In its most recent national poll, the journal Education Next found public support for charter schools at 48 percent, up from a low of 39 percent two years earlier.
But while six out of every 10 Republicans were in favor of charters, just four out of 10 Democrats were on the same page. At the request of Chalkbeat reporter Matt Barnum, EdNext broke down the poll results by political affiliation within racial groups.
The results? Among black and Hispanic Democrats, support for charter schools “held steady from 2016 to 2018 [at about 47 percent]. But among white Democrats, approval tanked, dropping from 43 to 27 percent.” Barnum notes that Education Next has tracked public opinion on charters for many years, and that the journal is seen as generally sympathetic to school choice.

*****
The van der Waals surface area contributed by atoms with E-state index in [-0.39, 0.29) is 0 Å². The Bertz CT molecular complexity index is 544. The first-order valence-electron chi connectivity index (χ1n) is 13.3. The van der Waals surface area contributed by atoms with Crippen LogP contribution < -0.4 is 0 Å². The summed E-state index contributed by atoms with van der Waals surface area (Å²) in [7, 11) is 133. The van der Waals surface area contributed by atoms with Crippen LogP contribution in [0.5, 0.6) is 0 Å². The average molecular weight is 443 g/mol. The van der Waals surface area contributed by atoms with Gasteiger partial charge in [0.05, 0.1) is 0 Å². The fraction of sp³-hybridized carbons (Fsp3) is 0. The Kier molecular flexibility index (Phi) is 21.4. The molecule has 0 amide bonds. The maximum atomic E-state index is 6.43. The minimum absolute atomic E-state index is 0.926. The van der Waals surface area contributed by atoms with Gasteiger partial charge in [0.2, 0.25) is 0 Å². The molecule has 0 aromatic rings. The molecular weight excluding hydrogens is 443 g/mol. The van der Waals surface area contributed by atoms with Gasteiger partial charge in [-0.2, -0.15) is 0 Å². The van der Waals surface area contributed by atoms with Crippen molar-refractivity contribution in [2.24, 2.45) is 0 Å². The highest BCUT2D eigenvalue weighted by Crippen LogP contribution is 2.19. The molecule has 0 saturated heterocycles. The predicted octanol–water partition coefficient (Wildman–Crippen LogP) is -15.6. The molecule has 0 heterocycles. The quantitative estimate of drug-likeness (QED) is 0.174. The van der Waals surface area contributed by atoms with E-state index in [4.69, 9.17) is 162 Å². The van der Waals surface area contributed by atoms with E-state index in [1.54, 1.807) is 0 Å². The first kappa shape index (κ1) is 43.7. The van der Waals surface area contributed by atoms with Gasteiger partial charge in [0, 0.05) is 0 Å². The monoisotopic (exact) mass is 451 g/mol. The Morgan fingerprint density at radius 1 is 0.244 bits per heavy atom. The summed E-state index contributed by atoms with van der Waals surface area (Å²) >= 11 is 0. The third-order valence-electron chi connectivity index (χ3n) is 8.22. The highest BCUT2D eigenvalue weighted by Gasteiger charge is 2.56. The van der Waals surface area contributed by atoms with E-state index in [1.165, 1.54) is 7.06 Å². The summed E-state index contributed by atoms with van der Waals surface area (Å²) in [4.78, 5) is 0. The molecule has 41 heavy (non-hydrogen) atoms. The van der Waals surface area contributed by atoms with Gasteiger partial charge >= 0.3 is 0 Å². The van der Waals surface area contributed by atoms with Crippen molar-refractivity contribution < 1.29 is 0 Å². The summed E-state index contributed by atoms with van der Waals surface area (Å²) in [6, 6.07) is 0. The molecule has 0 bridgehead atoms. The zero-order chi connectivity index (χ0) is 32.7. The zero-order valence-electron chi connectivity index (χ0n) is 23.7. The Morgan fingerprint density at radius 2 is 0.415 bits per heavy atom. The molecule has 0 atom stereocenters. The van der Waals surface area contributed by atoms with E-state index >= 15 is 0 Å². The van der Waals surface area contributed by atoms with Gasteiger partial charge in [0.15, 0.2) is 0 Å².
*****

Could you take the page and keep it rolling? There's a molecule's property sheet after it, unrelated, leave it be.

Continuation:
Martin West, an education professor at Harvard and Education Next’s editor, told Chalkbeat that the finding “creates a bit of a challenge for Democratic candidates in the presidential primaries. It’s not clear to me that many people will be basing their decisions on education, but voters of color are a substantial segment of the Democratic primary electorate.”
To a large degree the fate of charters rests not with the victor in the 2020 presidential election or Congress, but with state and local policymakers. That doesn’t mean presidential hopefuls can dodge the question. Rather, they’ll have to aim for an answer that satisfies the majority of voters — a task that’s arguably getting tougher all the time.